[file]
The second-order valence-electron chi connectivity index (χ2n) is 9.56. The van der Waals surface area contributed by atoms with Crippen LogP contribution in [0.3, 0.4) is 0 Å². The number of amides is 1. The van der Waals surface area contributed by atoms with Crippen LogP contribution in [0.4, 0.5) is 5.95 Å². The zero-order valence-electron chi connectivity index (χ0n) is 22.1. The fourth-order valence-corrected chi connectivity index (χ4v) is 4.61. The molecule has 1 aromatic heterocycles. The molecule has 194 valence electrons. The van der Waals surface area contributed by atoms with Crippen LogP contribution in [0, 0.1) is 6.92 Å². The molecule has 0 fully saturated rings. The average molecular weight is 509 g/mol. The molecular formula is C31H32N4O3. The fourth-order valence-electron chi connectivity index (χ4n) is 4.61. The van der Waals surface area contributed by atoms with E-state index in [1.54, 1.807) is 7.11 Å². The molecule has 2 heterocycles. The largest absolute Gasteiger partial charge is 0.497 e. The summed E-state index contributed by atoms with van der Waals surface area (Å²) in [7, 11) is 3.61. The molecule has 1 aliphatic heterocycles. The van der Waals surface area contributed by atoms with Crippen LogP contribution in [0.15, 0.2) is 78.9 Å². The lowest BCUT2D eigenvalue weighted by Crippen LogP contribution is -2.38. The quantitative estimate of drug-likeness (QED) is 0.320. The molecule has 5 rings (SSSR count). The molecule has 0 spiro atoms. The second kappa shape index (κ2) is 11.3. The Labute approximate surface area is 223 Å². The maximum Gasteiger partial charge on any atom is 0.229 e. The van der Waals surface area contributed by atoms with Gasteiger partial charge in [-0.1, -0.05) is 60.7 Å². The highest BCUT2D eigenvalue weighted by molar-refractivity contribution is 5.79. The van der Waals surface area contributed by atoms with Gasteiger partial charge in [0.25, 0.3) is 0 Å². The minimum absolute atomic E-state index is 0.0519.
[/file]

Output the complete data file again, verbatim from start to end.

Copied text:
The second-order valence-electron chi connectivity index (χ2n) is 9.56. The van der Waals surface area contributed by atoms with Crippen LogP contribution in [0.3, 0.4) is 0 Å². The number of amides is 1. The van der Waals surface area contributed by atoms with Crippen LogP contribution in [0.4, 0.5) is 5.95 Å². The zero-order valence-electron chi connectivity index (χ0n) is 22.1. The fourth-order valence-corrected chi connectivity index (χ4v) is 4.61. The molecule has 1 aromatic heterocycles. The molecule has 194 valence electrons. The van der Waals surface area contributed by atoms with Crippen LogP contribution in [0, 0.1) is 6.92 Å². The molecule has 0 fully saturated rings. The average molecular weight is 509 g/mol. The molecular formula is C31H32N4O3. The fourth-order valence-electron chi connectivity index (χ4n) is 4.61. The van der Waals surface area contributed by atoms with E-state index in [1.54, 1.807) is 7.11 Å². The molecule has 2 heterocycles. The largest absolute Gasteiger partial charge is 0.497 e. The summed E-state index contributed by atoms with van der Waals surface area (Å²) in [7, 11) is 3.61. The molecule has 1 aliphatic heterocycles. The van der Waals surface area contributed by atoms with Crippen LogP contribution in [0.15, 0.2) is 78.9 Å². The lowest BCUT2D eigenvalue weighted by Crippen LogP contribution is -2.38. The quantitative estimate of drug-likeness (QED) is 0.320. The molecule has 5 rings (SSSR count). The molecule has 0 spiro atoms. The second kappa shape index (κ2) is 11.3. The Labute approximate surface area is 223 Å². The maximum Gasteiger partial charge on any atom is 0.229 e. The van der Waals surface area contributed by atoms with Gasteiger partial charge in [-0.1, -0.05) is 60.7 Å². The highest BCUT2D eigenvalue weighted by molar-refractivity contribution is 5.79. The van der Waals surface area contributed by atoms with Gasteiger partial charge in [0.25, 0.3) is 0 Å². The minimum absolute atomic E-state index is 0.0519.